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Architecture of a single node

A Couchbase Server cluster consists of a group of interchangeable, largely self-sufficient nodes. There is just one Couchbase Server node type; every Couchbase node consists of the same components, services, and interfaces. Having a single node type greatly simplifies the installation, configuration, management and troubleshooting of a Couchbase Server cluster, both in terms of what you, as a human operator, must do and what the automatic management needs to do.

The main components of a Couchbase Server node are the cluster manager, the data service, the query service, the index service, and the underlying managed cache and storage components. By dividing up potentially conflicting workloads in this way, a Couchbase Server node can achieve maximum throughput and resource utilization and minimum latency.

The Cluster Manager handles the cluster level operations and the coordination between nodes in a Couchbase Server cluster. These management functions include configuring nodes, monitoring nodes, gathering statistics, logging, and controlling data rebalancing among cluster nodes. The cluster manager determines the node’s membership in a cluster, responds to heartbeat requests, monitors its own services and repairs itself if possible.

Although each node runs its own local Cluster Manager, there is only one node chosen from among them, called the orchestrator, that supervises the cluster at a given point in time. The orchestrator maintains the authoritative copy of the cluster configuration, and performs the necessary node management functions to avoid any conflicts from multiple nodes interacting. If a node becomes unresponsive for any reason, the orchestrator notifies the other nodes in the cluster and promotes the relevant replicas to active status. This process is called failover, and it can be done automatically or manually. If the orchestrator fails or loses communication with the cluster for any reason, the remaining nodes detect the failure when they stop receiving its heartbeat, so they immediately elect a new orchestrator. This is done immediately and is transparent to the operations of the cluster.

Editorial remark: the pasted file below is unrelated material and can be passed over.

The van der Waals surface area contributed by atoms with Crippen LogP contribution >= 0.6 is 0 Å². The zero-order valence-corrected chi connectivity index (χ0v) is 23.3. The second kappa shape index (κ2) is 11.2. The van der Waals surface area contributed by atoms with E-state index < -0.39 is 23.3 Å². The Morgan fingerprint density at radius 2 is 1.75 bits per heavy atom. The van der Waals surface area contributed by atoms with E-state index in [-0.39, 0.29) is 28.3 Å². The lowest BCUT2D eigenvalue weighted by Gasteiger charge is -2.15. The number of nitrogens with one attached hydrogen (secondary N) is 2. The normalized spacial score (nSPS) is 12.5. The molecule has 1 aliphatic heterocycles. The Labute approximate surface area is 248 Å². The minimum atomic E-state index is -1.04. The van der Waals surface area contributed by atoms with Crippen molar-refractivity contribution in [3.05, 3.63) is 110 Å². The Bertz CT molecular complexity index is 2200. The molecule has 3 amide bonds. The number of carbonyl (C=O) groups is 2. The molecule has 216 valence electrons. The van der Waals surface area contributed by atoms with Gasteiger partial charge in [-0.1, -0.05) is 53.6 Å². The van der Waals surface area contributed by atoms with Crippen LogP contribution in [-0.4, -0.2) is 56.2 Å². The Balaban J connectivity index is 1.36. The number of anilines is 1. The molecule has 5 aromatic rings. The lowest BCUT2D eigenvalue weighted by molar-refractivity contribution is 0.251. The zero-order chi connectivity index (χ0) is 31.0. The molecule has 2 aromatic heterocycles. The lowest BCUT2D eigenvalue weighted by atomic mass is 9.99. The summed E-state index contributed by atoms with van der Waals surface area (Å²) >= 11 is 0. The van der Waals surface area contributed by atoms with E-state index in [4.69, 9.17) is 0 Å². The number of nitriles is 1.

The Data Service handles core data management operations, such as Key Value GET/SET. The data service is also responsible for building and maintaining MapReduce views. Note that even though MapReduce views can act as indexes, they are always managed by the data service, not the indexing service.

The Data Manager performs data storage and retrieval. It consists of a managed cache (based on memcached), a storage engine, and the view query engine.

The Indexing Service efficiently maintains indexes for fast query execution. This involves the creation and deletion of indexes, keeping those indexes up to date based on change notifications from the data service and responding to index-scan requests from the query service. You can access and manage the indexing service through the query service.

The Query Service handles N1QL query parsing, optimization, and execution. This service interacts with both the indexing service and the data service to process and return those queries back to the requesting application.

server cluster single node type
Figure 1. Couchbase Server cluster showing single node type

The Storage Layer persists data from RAM to disk and reads data back into memory when needed. Couchbase Server’s storage engines are responsible for persisting data to disk. They write every change operation that a node receives to an append-only file (AOF), meaning that mutations go to the end of the file and in-place updates are forbidden. This file is replayed if necessary at node startup to repopulate the locally managed cache.

Couchbase Server periodically compacts its data files and index files to save space (auto-compaction). During compaction, each node remains online and continues to process read and write requests. Couchbase Server performs compaction in parallel, both across the many nodes of a cluster as well as across the many files in persistent storage. This highly parallel processing allows very large datasets to be compacted incrementally.

Each data node relies on a built-in multithreaded Managed Cache that is used both for the data service and separately for the indexing service. These caches are actively managed as opposed to relying upon the operating system’s file buffer cache and/or memory-mapped files.

The data service’s integral managed cache is an object-managed cache based on memcached. All key-value operations are performed via the cache. Applications can access Couchbase using memcached compatible APIs such as get, set, delete, append, and prepend. Because this API is complete and transparent to the application, Couchbase Server can be used as a drop in replacement for memcached.

Couchbase Server overcomes many challenges that are faced with memcached. Couchbase Server handles clustering, online rebalancing, and auto-sharding of data across nodes, so that memory and other resources can be elastically increased or reduced as needed to support the workload. Because Couchbase Server automatically replicates data, cache availability is greatly improved and end users rarely hit a cold cache even if system components fail. Finally, Couchbase Server presents a built-in Web Console for monitoring and managing the entire cluster.

The managed caching layer within the indexing service is built into the underlying storage engine (ForestDB in 4.0). It manages the caching of individual portions of indexes as RAM is available to speed performance both of inserting or updating information as well as servicing index scans.